Rest: A body needs more than exercise to thrive, because exercise without appropriate rest results in overwork, discomfort, and injury. Indeed, a well-rested body makes for better and more productive exercise than a fatigued body. Rest is a glorious part of the rhythm of life that God has built into our bodies, and the body of Christ needs periods of rest, as well. There are busy seasons in church life: Christmas and Easter, of course, but also other regular times of energy and effort such as VBS. After such times of exertion, it is important that the church include a period of rest, with less programming and less demands on people, particularly in church leadership. Such times of rest and recuperation allow the recovery of energy and creativity, and those periods of rest also serve as wells of strength for the church and its leaders to draw from in the next period of activity and mission.
Nutrition: If I eat junk food all day, my body is going to rebel: I’ll get stomach aches, I’ll have a lack of energy, and I’ll gain weight. To operate in a healthy way, my body needs good and balanced nutrition. In the same way, the church needs spiritual nourishment to grow and develop in a healthy manner. Scripture and the person of Jesus is the source of nutrition for the church. The church needs to get a steady diet of grounded and relevant sermons, informative and helpful Bible studies, and timely recommendations for Bible reading and personal devotions. It also needs to receive encouragement and opportunities to engage in personal and corporate prayer, learning to hear and heed the voice of our Lord. These practices nourish the souls of both the individuals who make up the church and the corporate body of the church itself.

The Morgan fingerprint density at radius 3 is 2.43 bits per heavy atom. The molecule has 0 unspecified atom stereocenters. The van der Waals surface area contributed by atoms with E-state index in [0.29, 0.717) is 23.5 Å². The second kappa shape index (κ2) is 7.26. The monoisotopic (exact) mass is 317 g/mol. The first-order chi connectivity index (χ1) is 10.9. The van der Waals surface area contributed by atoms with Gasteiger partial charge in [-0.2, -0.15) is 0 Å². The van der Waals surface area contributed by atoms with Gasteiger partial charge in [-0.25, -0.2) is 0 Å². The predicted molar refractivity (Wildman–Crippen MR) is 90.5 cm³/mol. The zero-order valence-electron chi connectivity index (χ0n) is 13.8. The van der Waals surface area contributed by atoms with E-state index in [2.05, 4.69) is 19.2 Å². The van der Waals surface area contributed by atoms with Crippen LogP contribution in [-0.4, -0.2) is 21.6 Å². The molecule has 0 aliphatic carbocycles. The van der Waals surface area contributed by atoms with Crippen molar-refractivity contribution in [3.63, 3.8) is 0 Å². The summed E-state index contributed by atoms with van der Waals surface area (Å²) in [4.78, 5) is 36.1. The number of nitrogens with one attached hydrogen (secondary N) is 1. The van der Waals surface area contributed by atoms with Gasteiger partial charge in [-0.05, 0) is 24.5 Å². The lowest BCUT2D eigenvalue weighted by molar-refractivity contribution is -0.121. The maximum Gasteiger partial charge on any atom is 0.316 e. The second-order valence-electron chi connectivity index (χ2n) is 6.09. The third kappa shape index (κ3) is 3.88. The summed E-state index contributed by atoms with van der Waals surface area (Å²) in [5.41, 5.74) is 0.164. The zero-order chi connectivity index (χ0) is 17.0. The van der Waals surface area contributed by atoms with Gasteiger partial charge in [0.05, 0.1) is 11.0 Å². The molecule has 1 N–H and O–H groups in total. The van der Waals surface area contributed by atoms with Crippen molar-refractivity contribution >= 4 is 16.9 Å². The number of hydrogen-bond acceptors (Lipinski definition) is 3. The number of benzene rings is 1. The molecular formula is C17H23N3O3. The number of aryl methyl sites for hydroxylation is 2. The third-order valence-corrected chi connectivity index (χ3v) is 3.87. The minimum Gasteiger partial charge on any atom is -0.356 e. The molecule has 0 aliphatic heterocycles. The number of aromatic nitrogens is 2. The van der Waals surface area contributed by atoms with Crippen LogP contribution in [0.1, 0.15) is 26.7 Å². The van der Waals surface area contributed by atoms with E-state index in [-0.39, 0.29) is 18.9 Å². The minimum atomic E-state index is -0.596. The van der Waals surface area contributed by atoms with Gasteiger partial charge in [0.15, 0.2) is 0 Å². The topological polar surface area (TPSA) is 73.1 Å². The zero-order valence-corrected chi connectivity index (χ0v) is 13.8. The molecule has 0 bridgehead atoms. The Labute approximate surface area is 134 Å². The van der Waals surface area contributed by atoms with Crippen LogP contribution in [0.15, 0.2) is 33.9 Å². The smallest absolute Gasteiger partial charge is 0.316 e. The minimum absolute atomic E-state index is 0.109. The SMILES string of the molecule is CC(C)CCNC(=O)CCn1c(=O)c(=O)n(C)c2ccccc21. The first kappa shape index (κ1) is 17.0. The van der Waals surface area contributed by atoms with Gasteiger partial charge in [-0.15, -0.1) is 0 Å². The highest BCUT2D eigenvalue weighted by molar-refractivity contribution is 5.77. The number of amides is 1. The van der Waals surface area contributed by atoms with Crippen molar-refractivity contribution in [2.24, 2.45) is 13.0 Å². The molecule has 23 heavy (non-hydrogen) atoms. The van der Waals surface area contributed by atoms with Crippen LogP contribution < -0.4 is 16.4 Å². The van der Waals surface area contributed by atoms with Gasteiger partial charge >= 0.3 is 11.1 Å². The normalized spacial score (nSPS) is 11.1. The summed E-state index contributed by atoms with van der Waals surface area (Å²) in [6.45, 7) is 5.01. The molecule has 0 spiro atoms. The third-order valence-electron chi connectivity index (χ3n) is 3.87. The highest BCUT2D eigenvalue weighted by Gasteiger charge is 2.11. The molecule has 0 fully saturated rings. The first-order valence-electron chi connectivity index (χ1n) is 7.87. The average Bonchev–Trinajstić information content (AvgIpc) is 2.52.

Care: When our bodies are hurt or fall ill, the prudent thing to do is to provide care. A wound untended will get infected, a cough disregarded will become bronchitis, and a sprain ignored could lead to a more lasting injury. Caring for our bodies when they are hurt or compromised is vital to our overall health. This is true for the body of Christ, too. Sometimes, a member of the body is hurt: an individual loses someone close to them, or suffers an illness, or faces turmoil in their family or job. Other times, the hurt is to the whole church: the congregation experiences conflict, has a major financial problem, or is hit with ridicule or obstruction from an outside party. In each of these cases, care is needed. The church needs to do those things that promote healing: rebuilding broken relationships, spending time with despairing members, working through conflict instead of ignoring it, and encouraging one another instead of tearing each other down.
When the church acknowledges its identity as the body of Christ, it draws from a metaphor that we know well: our own bodies. Like our physical bodies, the church body needs exercise, rest, nutrition, and care to remain healthy. When those things are present, the conditions are right for the church to grow and develop as the body of Christ. May all of our churches become the healthy churches that God wants them to be!